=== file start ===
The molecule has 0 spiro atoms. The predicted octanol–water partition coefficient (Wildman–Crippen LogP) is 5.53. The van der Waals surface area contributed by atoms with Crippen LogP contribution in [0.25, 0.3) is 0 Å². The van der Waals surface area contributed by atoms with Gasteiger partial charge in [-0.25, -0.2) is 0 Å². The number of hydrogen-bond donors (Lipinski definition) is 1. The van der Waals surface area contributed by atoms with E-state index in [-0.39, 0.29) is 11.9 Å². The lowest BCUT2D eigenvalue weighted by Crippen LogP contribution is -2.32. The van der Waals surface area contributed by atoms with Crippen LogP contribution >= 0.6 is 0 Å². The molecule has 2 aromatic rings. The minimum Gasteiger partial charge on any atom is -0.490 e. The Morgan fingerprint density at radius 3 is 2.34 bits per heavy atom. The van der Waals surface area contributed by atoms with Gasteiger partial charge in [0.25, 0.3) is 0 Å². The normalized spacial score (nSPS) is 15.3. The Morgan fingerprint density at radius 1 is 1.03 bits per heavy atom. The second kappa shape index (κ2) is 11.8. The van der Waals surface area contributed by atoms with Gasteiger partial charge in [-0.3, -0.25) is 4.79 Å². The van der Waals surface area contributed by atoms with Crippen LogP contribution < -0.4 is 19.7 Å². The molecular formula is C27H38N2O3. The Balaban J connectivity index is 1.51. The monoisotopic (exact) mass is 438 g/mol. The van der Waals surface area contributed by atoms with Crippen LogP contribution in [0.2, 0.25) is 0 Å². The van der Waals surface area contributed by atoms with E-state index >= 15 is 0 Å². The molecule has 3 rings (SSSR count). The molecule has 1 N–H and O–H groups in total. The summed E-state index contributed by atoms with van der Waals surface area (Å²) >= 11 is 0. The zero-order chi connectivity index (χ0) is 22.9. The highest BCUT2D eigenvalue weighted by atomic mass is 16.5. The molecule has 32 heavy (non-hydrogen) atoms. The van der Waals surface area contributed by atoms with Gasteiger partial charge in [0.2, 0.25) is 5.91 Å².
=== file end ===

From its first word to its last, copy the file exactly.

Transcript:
The molecule has 0 spiro atoms. The predicted octanol–water partition coefficient (Wildman–Crippen LogP) is 5.53. The van der Waals surface area contributed by atoms with Crippen LogP contribution in [0.25, 0.3) is 0 Å². The van der Waals surface area contributed by atoms with Gasteiger partial charge in [-0.25, -0.2) is 0 Å². The number of hydrogen-bond donors (Lipinski definition) is 1. The van der Waals surface area contributed by atoms with E-state index in [-0.39, 0.29) is 11.9 Å². The lowest BCUT2D eigenvalue weighted by Crippen LogP contribution is -2.32. The van der Waals surface area contributed by atoms with Crippen LogP contribution >= 0.6 is 0 Å². The molecule has 2 aromatic rings. The minimum Gasteiger partial charge on any atom is -0.490 e. The Morgan fingerprint density at radius 3 is 2.34 bits per heavy atom. The van der Waals surface area contributed by atoms with Gasteiger partial charge in [0.25, 0.3) is 0 Å². The normalized spacial score (nSPS) is 15.3. The Morgan fingerprint density at radius 1 is 1.03 bits per heavy atom. The second kappa shape index (κ2) is 11.8. The van der Waals surface area contributed by atoms with Gasteiger partial charge in [-0.3, -0.25) is 4.79 Å². The van der Waals surface area contributed by atoms with Crippen LogP contribution < -0.4 is 19.7 Å². The molecular formula is C27H38N2O3. The Balaban J connectivity index is 1.51. The monoisotopic (exact) mass is 438 g/mol. The van der Waals surface area contributed by atoms with Crippen LogP contribution in [0.2, 0.25) is 0 Å². The van der Waals surface area contributed by atoms with E-state index >= 15 is 0 Å². The molecule has 3 rings (SSSR count). The molecule has 1 N–H and O–H groups in total. The summed E-state index contributed by atoms with van der Waals surface area (Å²) >= 11 is 0. The zero-order chi connectivity index (χ0) is 22.9. The highest BCUT2D eigenvalue weighted by atomic mass is 16.5. The molecule has 32 heavy (non-hydrogen) atoms. The van der Waals surface area contributed by atoms with Gasteiger partial charge in [0.2, 0.25) is 5.91 Å².